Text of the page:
What does it mean to be a bisexual woman? According to most mainstream media, it means cheating on your partner and being indecisive or promiscuous; spend enough time on TikTok during quarantine, like I did, and you might think it’s cuffing your jeans, having a bob haircut, and not knowing how to sit still on chairs. And then there’s the other classic accusation, that we’re confused. Strangely I think that might be the closest to the truth we’ve got so far – lots of us are confused. But not for the reasons you might think.

During my time at university, most of the LGBTQ+ people I’ve met here have been bisexual – there are a lot of us around. In fact, it’s been estimated that bisexual, pansexual, and polysexual people comprise 40% of the entire LGBTQ+ community. It’s ironic, then, that despite being a majority we are so often invisible. Bi women are often perceived as only being truly romantically interested in men, faking their sexuality for attention, or as (my personal least favourite description) ‘spicy straight’. Bi men, on the other hand, are assumed to be gay but in denial, or not to exist at all. In a particularly controversial tweet, American psychologist John Michael Bailey claimed to have proved the existence of male bisexuality just a few months ago, as if the men already identifying as bisexual were not proof enough. Generally, bisexuality is viewed with a veneer of scepticism, by people both outside and even sometimes inside the queer community.

It’s often difficult for queer women to discover and come to terms with their sexuality. From a scarily early age, society instils the idea in women that their purpose is to marry a man and raise children with him. Unlearning this can take decades, so it’s extremely common for lesbians to experience ‘compulsory heterosexuality’, the belief that they are attracted to men when they do not tangibly experience that attraction. But growing up as a bisexual woman is often puzzling because you are attracted to men. You might have known throughout your childhood that you liked other girls, heard your Year Seven classmates calling you a lesbian behind your back, and then watched Titanic aged 12 and fancied Jack as well as Rose, and breathed a deep sigh of relief because you’re ‘normal’ after all. Or, conversely, you might know that you like men, but think it’s normal for straight women to want to kiss or sleep with other women, and only learn later on that this is called attraction.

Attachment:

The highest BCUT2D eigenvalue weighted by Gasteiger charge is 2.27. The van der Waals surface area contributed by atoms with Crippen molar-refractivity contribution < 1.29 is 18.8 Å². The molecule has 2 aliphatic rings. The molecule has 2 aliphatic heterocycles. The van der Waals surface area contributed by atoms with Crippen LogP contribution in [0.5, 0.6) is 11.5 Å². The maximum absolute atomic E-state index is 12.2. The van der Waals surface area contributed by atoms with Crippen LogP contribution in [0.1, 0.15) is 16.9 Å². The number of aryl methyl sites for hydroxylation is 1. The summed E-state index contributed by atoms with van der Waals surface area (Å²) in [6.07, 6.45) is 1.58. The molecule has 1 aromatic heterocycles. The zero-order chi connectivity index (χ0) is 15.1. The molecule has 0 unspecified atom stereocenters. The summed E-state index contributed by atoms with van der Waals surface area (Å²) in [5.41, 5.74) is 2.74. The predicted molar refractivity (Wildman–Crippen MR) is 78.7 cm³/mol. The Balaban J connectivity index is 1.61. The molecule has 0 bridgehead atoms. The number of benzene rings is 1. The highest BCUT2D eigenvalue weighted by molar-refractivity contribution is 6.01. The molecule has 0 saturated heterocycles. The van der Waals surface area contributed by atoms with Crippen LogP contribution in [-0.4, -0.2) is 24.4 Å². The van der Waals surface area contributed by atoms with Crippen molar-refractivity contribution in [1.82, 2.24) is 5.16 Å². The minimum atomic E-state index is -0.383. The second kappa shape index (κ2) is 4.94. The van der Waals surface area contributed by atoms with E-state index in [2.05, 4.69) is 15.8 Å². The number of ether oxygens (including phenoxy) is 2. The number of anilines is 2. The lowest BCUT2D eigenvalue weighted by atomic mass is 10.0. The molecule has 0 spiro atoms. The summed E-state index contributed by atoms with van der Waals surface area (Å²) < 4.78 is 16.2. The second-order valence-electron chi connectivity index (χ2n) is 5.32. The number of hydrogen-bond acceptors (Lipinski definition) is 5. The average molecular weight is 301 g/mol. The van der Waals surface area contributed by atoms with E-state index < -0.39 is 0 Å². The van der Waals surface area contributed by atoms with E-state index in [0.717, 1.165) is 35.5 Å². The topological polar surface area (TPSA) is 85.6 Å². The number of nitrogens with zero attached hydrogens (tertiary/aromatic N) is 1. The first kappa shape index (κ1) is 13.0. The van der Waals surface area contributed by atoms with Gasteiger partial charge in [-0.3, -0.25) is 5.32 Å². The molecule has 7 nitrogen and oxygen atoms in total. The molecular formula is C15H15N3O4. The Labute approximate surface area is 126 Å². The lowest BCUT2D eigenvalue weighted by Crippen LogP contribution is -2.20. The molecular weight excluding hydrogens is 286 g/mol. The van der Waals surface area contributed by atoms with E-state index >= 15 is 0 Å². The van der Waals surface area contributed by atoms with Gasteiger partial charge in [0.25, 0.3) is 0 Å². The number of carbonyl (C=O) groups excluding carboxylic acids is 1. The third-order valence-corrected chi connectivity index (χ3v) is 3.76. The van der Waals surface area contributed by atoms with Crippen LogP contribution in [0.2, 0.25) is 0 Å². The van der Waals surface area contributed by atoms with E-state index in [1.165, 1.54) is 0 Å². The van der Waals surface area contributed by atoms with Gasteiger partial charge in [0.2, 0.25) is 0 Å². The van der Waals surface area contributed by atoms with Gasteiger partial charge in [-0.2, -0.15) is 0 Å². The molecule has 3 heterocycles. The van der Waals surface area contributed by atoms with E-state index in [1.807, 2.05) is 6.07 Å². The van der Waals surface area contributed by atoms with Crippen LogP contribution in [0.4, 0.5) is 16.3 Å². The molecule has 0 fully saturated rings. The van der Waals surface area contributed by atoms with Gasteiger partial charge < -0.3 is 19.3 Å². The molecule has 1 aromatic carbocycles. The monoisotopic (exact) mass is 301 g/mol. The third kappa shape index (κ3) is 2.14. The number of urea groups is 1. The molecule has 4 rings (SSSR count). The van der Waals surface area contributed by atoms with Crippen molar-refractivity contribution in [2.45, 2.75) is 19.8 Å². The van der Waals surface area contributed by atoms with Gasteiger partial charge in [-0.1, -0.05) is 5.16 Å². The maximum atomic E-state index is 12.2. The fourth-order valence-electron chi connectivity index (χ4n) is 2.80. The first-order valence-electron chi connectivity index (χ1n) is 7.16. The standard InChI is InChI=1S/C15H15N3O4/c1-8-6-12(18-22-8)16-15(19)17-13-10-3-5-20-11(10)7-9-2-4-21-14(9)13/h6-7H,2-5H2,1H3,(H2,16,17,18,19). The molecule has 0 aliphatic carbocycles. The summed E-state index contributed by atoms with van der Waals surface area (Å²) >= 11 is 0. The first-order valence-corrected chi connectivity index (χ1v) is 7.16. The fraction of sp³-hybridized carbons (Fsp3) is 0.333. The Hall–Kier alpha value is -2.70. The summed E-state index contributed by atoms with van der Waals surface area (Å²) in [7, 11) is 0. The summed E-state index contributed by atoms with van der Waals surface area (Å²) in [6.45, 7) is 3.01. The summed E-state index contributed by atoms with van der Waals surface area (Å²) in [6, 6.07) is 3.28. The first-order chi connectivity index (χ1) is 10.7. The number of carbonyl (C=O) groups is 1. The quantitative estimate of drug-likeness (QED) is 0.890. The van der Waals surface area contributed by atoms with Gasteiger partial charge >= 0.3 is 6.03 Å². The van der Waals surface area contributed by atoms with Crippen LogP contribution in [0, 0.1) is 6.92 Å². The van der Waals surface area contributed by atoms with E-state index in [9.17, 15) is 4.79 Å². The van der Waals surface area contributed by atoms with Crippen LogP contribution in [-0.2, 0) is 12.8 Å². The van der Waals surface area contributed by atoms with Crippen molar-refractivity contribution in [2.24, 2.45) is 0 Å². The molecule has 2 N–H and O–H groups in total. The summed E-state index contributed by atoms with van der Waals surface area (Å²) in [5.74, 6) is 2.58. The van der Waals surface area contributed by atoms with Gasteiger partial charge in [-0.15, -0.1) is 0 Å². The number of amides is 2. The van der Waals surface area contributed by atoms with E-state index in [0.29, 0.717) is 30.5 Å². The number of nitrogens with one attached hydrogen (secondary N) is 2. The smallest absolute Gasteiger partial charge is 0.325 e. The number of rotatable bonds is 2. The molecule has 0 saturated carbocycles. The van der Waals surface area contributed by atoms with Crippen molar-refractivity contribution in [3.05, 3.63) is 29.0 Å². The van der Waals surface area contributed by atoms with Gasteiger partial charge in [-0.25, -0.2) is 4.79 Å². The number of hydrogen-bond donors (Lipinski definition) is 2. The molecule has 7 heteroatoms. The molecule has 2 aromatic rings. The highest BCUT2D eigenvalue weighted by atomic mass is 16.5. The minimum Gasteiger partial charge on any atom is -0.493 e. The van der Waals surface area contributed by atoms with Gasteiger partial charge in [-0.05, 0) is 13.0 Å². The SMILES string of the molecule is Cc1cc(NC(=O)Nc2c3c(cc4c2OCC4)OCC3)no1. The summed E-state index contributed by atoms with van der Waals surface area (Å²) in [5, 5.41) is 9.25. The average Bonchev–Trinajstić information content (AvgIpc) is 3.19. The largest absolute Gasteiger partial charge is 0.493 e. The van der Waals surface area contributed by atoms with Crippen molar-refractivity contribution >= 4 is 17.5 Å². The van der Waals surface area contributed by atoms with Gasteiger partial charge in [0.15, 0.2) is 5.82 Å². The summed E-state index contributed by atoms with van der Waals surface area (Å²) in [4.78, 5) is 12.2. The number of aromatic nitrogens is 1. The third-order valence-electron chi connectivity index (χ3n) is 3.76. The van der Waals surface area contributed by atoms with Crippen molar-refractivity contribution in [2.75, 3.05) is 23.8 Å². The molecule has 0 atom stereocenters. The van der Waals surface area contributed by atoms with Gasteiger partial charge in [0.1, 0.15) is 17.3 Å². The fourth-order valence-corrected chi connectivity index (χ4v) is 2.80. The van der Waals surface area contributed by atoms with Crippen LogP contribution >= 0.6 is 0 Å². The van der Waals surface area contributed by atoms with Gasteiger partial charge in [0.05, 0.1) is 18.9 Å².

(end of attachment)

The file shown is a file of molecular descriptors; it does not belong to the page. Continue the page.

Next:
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As a bi woman, it took me quite a long time to reach a point of total confidence in my sexuality. I was at an all-girls school between the ages of 11 and 18, and so for a while I was convinced that I was a lesbian because I simply hadn’t encountered a man that I liked for years. Aged 14 I made the error of coming out as queer over Instagram on a whim, and school became very miserable for the next two years. After coming out at an all-girls school, you feel predatory for even so much as looking at another woman, like everyone is watching you to detect any evidence that you might – gasp! – fancy them. Sometimes I did fancy straight girls who would have been disgusted if they’d known, and when I saw them, I started deliberately looking the other way, a tragicomic attempt to avoid any kind of suspicion falling upon me. But there were still the invasive comments, the barely whispered comments in the changing rooms.

Then after watching Colin Firth in the BBC adaptation of Pride and Prejudice I had to admit I was at least somewhat attracted to men. A year or so later I met my sixth form boyfriend and took the opportunity to distance myself from queerness almost completely. There was a running joke amongst my year that I’d “left my lesbianism in Year Eleven” and was now straight, and I didn’t mind it at all. I was more than happy to leave all that behind if it meant people would think of me as normal. I only started feeling comfortable in my bisexuality in my second year of university, and I don’t think this experience is at all unique. We often view coming out as a one-time thing, and there’s a pressure to get your identity ‘right’ first time. When your sexuality seems so fluid and unclear, it’s difficult to be confident enough to publicly pin it down.